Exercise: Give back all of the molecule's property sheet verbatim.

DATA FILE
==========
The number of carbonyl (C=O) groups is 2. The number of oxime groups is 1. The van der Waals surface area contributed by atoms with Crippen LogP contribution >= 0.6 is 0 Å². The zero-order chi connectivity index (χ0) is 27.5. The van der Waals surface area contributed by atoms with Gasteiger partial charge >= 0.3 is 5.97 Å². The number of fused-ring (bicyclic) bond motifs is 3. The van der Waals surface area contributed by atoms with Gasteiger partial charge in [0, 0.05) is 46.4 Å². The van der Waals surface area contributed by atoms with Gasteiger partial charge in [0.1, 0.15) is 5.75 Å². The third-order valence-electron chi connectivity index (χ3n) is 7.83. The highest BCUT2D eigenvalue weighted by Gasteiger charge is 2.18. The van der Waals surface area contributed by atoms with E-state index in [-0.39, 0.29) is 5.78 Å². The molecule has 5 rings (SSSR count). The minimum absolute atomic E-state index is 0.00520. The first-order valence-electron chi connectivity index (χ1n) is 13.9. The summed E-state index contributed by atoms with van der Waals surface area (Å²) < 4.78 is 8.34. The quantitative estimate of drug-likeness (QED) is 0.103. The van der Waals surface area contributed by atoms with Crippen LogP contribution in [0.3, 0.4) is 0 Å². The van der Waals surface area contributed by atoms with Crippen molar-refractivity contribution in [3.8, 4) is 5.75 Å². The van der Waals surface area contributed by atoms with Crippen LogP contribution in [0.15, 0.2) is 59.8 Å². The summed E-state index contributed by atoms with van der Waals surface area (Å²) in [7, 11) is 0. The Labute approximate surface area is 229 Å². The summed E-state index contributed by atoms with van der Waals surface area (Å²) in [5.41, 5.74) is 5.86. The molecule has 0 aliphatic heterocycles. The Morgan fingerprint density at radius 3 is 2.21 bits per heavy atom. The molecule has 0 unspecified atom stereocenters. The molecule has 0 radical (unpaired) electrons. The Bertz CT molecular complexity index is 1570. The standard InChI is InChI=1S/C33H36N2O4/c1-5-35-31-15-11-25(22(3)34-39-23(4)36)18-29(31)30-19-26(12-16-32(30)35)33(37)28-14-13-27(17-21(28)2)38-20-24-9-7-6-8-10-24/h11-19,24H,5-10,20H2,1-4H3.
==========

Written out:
The number of carbonyl (C=O) groups is 2. The number of oxime groups is 1. The van der Waals surface area contributed by atoms with Crippen LogP contribution >= 0.6 is 0 Å². The zero-order chi connectivity index (χ0) is 27.5. The van der Waals surface area contributed by atoms with Gasteiger partial charge >= 0.3 is 5.97 Å². The number of fused-ring (bicyclic) bond motifs is 3. The van der Waals surface area contributed by atoms with Gasteiger partial charge in [0, 0.05) is 46.4 Å². The van der Waals surface area contributed by atoms with Gasteiger partial charge in [0.1, 0.15) is 5.75 Å². The third-order valence-electron chi connectivity index (χ3n) is 7.83. The highest BCUT2D eigenvalue weighted by Gasteiger charge is 2.18. The van der Waals surface area contributed by atoms with E-state index in [-0.39, 0.29) is 5.78 Å². The molecule has 5 rings (SSSR count). The minimum absolute atomic E-state index is 0.00520. The first-order valence-electron chi connectivity index (χ1n) is 13.9. The summed E-state index contributed by atoms with van der Waals surface area (Å²) < 4.78 is 8.34. The quantitative estimate of drug-likeness (QED) is 0.103. The van der Waals surface area contributed by atoms with Crippen LogP contribution in [0.3, 0.4) is 0 Å². The van der Waals surface area contributed by atoms with Crippen molar-refractivity contribution in [3.8, 4) is 5.75 Å². The van der Waals surface area contributed by atoms with Crippen LogP contribution in [0.15, 0.2) is 59.8 Å². The summed E-state index contributed by atoms with van der Waals surface area (Å²) in [7, 11) is 0. The Labute approximate surface area is 229 Å². The summed E-state index contributed by atoms with van der Waals surface area (Å²) in [5.41, 5.74) is 5.86. The molecule has 0 aliphatic heterocycles. The Morgan fingerprint density at radius 3 is 2.21 bits per heavy atom. The molecule has 0 unspecified atom stereocenters. The molecule has 0 radical (unpaired) electrons. The Bertz CT molecular complexity index is 1570. The standard InChI is InChI=1S/C33H36N2O4/c1-5-35-31-15-11-25(22(3)34-39-23(4)36)18-29(31)30-19-26(12-16-32(30)35)33(37)28-14-13-27(17-21(28)2)38-20-24-9-7-6-8-10-24/h11-19,24H,5-10,20H2,1-4H3.